Now that we've got that out of the way, let's talk about what makes a witch, well, a witch. Simply put, a witch is someone who practices witchcraft, but of course, that just brings up further questions. So let's talk about what witchcraft is. Well, there are hundreds of small things that constitute as witchcraft. The most notable would be astrology and tarot, two forms of divination that are quite popular in the modern world.

Some other practices are carving runes, working with aromatherapy, lighting candles in specific patterns, and reverence of nature. While just having a tarot deck or reading the stars doesn't quite make you a witch, it's a start. It's the combination of many of these practices into a daily lifestyle that makes a person into a witch.

You may ask "but what about summoning demons and casting hexes on people?" The quick answer to that is to just say just a Hollywood thing, but of course, the long answer is a little bit more of a grey area. While yes there are witches who summon spirits or cast spells on others, it's a rare day that anything dangerous or evil is actually happening. I've never personally summoned anything, but my spells have never consisted of more than small things to make sure my friends and family are safe.

If you've got any interest in witchcraft, I'd recommend reading up on it yourself! In libraries or on the internet. In libraries, you should look under occultism, look for Dewey Decimal numbers in the 130's. Online just google for "modern witchcraft." Do remember, that witchcraft isn't against religion! (See: Kabbalah and the Key of Solomon) There are even Christian witches!

If you choose to be a witch, remember that not every witch is the same and the rules are pretty vague! Make it your own and make sure you are happy with who you are.

Cover Image Credit: @90sbabiesstore

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The Evil That Wicca Is Not

It's not exactly like the Sanderson Sisters do it.

Religion is equal parts beautiful and intimidating. Google defines religion as "the belief in and worship of a superhuman controlling power, especially a personal God or gods." This belief system is designed to bring hope into society. It's a light in the darkness that gives us something to hold onto. However, what a lot of people forget to remember is that their religion isn't the only religion. Their version of God isn't the only version of God out there.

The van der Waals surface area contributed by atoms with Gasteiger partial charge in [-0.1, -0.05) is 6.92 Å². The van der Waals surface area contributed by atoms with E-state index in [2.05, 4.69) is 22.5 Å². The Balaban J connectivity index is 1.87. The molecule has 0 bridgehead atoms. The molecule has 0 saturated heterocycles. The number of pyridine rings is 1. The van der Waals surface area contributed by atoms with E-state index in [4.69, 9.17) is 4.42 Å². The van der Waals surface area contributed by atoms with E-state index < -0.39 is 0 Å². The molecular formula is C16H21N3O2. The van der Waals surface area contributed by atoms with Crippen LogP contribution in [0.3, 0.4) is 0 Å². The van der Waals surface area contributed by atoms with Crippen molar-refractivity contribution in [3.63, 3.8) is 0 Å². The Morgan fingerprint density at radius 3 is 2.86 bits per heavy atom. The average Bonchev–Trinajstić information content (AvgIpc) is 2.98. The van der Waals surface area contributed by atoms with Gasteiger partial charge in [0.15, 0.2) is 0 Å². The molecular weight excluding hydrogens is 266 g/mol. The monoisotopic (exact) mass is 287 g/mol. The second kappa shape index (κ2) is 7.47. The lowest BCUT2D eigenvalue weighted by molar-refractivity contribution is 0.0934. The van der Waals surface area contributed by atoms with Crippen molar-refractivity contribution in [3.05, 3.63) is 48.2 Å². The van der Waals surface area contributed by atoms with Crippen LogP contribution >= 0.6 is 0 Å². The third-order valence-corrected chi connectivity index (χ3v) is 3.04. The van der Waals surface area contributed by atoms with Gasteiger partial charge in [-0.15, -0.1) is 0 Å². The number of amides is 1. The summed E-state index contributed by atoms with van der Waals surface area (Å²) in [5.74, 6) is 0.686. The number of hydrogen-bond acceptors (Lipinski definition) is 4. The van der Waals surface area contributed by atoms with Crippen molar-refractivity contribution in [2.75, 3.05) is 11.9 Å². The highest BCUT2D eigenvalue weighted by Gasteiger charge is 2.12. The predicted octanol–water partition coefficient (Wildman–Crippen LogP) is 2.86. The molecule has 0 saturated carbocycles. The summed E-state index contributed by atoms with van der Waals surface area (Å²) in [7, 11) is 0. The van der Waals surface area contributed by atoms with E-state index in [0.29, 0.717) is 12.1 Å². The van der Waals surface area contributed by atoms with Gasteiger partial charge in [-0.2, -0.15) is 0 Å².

Wicca is one of those religions that gets a bad rap. I mean, looking back in history if somebody even speculated another person was a witch they were burned at the stake. Society has its set of normalized religions, and nine times out of ten Wicca wouldn't make the cut. However, over the years I've met a couple wonderful people that practice Wicca and let me tell you it is one of the most peaceful religions I've come to learn. One of their biggest moral statements shows that:

"'An' it harm none, do what ye will."

First, let's erase the stigma. Witches don't do the devil's work. They don't call upon demons and use dark magic to do their bidding. They aren't this group of people that have green skin, warts on their nose, and cackle on broomsticks when the moon is high in the sky.

They do, however, utilize the earth and care for it incredibly deep. The Wiccans that I have known have a green thumb like no other and know much more about gardening than most people. They feel a bond with nature, the elements, and the universe that is so pure and good. Wiccans know how to use herbs and spices to cleanse a home or to make amazing tea.

Their connection to the universe is magical. Wiccan strongly believe in signs from the universe whether it comes in the form of feathers in your path or a spirit animal. If you ask the universe a question, with enough time and a keen eye you will receive an answer. If you believe in this even just a little bit, it's pretty interesting what you can pick up on.

Their rituals are so peaceful. They, at least in my understanding and experience, tend to involve crystals, salt, sigils (symbols that hold power), candles, and plenty other things. Sprinkling salt near a doorway after deep cleaning your home is a good way to get rid of negative energy, and painting a protection sigil on your door with lemon juice is a good way to keep the negative energy out. Do you like wearing certain crystals? If you charge them by the light of a full moon, it'll do wonders.

The people that practice it are like anybody else. You could be walking among somebody that's Wicca every single day and you'd never know it. They're like any other caring human being with a kind heart. They want nothing but good for other people and the world around them.

In short, I think it's important to remember that plenty of religions –– not just Wicca –– might not necessarily be what everyone perceives as normal, but that doesn't mean its evil. It just means it's different, and different is beautiful.

Cover Image Credit: Pixabay